In the constant evolution of immersive technologies, Jeremy Bailenson’s research is interesting, with the aim of illuminating the intricate relationships between virtual and augmented reality, human interactions, and social dynamics.
Jeremy Bailenson is the director and founder of the Virtual Human Interaction Lab at Stanford University. He studies the psychology of Virtual and Augmented Reality, in particular how virtual experiences lead to changes in the perception of self and others. He has contributed significantly to the development of virtual reality as a research tool and has explored a wide range of applications, including the use of VR to promote environmental awareness, improve communication, and address social issues.
The laboratory founded by him in 2003 seeks to better understand the psychological and behavioral effects of virtual reality and augmented reality. He is the author of numerous scientific papers and the book “Experience on Demand: What Virtual Reality Is, How It Works, and What It Can Do”, in which he explores the evolution of virtual reality technology and its implications for society. Through this book, Bailenson takes readers on a journey that traverses the multiple dimensions of virtual reality, outlining its applications and challenges with clarity. The book initially explains the fundamentals of virtual reality, revealing how this technology works. It then unveils its applications and the different sectors in which it can be used, including education, mental health, vocational training, and many more. It illustrates multiple cases where immersive technology can bring tangible benefits to people’s lives. A crucial aspect of the book refers to the psychological and social impact of virtual reality. On the other hand, his research is based precisely on this.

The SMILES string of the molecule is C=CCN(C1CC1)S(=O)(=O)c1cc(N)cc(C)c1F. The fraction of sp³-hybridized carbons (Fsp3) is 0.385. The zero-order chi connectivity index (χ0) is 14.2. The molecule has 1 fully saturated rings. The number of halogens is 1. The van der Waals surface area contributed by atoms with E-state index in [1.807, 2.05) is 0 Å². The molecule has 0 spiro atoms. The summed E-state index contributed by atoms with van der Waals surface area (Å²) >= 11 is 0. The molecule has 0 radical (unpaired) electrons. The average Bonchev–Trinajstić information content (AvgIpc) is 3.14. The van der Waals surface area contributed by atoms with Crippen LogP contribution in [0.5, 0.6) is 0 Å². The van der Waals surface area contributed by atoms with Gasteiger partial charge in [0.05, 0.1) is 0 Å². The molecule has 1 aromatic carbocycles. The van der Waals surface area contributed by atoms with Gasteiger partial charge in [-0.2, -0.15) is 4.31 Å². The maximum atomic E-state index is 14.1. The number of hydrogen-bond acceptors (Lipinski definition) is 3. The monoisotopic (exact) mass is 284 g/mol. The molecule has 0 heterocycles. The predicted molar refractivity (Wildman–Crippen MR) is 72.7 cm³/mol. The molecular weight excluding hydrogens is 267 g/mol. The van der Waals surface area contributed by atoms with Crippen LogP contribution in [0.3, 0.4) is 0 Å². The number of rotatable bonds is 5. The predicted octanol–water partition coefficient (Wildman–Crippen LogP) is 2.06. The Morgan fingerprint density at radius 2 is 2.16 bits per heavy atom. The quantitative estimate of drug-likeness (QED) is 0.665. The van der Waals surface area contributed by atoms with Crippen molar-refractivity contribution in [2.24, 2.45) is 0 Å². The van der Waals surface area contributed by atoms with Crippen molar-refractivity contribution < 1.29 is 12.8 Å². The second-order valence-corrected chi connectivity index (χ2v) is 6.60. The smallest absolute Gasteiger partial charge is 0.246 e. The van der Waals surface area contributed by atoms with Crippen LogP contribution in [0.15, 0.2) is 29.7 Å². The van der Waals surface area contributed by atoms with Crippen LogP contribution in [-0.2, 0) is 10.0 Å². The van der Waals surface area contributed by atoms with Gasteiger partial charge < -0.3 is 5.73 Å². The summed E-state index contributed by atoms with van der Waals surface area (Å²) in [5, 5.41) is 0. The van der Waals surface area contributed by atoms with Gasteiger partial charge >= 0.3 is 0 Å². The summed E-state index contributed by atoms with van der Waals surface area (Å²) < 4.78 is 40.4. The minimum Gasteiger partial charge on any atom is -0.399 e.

In a recent article “The Efficacy of Virtual Reality in Climate Change Education Increases with Amount of Body Movement and Message Specificity” https://www.mdpi.com/2071-1050/15/7/5814 he addressed the impact of climate change, proposing new strategies to encourage behaviors that address this issue. This study investigated how designing a virtual reality experience about ocean acidification could influence participants’ learning, behavior, and perceptions about climate change. The study was conducted in 17 locations such as museums, aquariums, and arcades in the United States, Canada, the United Kingdom, and Denmark. The study narratively linked virtual reality to ocean acidification by changing participants’ perceptions of the risks associated with this issue, which led to an increase in participants’ adoption of climate-friendly behaviors.
His studies on virtual presence, the use of digital avatars, and the plasticity of social interactions provide a critical framework for practical applications in various industries. In education, his research suggests innovative ways of engaging students through immersive experiences; In mental health, they open the door to digital therapies that harness the power of virtual reality. In conclusion, in a context where the barriers between the digital and the real are increasingly blurred, Jeremy Bailenson’s contributions emerge as pillars that support the deep understanding of the human implications of immersive technologies. Whether they are teachers, health professionals, artists, or technology innovators, the principles outlined in his studies are transformed into crucial guidelines for navigating the ever-changing world of virtual and augmented reality. Against this backdrop, Bailenson’s academic legacy continues to grow, shaping how we interact, learn, and connect in a digitally enriched world.
By Sara Votta